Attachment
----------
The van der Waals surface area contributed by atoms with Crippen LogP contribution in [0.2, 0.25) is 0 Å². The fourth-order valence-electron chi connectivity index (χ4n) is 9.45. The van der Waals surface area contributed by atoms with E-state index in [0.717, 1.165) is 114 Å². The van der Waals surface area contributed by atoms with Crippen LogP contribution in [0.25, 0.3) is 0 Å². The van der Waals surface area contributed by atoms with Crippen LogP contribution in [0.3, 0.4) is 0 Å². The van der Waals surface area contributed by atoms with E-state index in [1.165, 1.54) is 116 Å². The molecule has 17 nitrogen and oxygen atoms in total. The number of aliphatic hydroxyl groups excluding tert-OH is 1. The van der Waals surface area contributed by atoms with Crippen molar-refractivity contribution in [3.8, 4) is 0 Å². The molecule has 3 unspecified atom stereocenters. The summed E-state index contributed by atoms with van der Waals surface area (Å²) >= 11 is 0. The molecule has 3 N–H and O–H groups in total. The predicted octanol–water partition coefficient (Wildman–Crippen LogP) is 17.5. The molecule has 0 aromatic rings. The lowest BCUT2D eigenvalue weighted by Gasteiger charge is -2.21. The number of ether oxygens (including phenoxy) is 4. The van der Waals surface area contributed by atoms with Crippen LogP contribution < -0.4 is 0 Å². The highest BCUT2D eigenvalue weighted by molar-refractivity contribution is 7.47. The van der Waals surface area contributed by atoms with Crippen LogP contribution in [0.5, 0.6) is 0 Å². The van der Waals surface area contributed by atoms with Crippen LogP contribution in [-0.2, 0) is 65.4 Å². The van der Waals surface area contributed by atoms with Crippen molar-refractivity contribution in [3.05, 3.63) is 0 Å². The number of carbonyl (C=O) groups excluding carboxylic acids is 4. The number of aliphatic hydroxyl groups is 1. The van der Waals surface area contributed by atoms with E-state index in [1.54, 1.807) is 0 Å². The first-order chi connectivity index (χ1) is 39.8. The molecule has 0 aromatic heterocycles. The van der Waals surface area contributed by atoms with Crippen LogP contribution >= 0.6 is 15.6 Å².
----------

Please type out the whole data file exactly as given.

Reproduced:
The van der Waals surface area contributed by atoms with Crippen LogP contribution in [0.2, 0.25) is 0 Å². The fourth-order valence-electron chi connectivity index (χ4n) is 9.45. The van der Waals surface area contributed by atoms with E-state index in [0.717, 1.165) is 114 Å². The van der Waals surface area contributed by atoms with Crippen LogP contribution in [0.25, 0.3) is 0 Å². The van der Waals surface area contributed by atoms with Crippen LogP contribution in [0.3, 0.4) is 0 Å². The van der Waals surface area contributed by atoms with E-state index in [1.165, 1.54) is 116 Å². The molecule has 17 nitrogen and oxygen atoms in total. The number of aliphatic hydroxyl groups excluding tert-OH is 1. The van der Waals surface area contributed by atoms with Crippen molar-refractivity contribution in [3.8, 4) is 0 Å². The molecule has 3 unspecified atom stereocenters. The summed E-state index contributed by atoms with van der Waals surface area (Å²) >= 11 is 0. The molecule has 3 N–H and O–H groups in total. The predicted octanol–water partition coefficient (Wildman–Crippen LogP) is 17.5. The molecule has 0 aromatic rings. The lowest BCUT2D eigenvalue weighted by Gasteiger charge is -2.21. The number of ether oxygens (including phenoxy) is 4. The van der Waals surface area contributed by atoms with Crippen LogP contribution < -0.4 is 0 Å². The highest BCUT2D eigenvalue weighted by molar-refractivity contribution is 7.47. The van der Waals surface area contributed by atoms with Crippen LogP contribution in [0.5, 0.6) is 0 Å². The van der Waals surface area contributed by atoms with Crippen LogP contribution in [-0.2, 0) is 65.4 Å². The van der Waals surface area contributed by atoms with Crippen molar-refractivity contribution in [3.05, 3.63) is 0 Å². The number of carbonyl (C=O) groups excluding carboxylic acids is 4. The number of aliphatic hydroxyl groups is 1. The van der Waals surface area contributed by atoms with E-state index in [1.54, 1.807) is 0 Å². The first-order chi connectivity index (χ1) is 39.8. The molecule has 0 aromatic heterocycles. The van der Waals surface area contributed by atoms with Crippen LogP contribution >= 0.6 is 15.6 Å².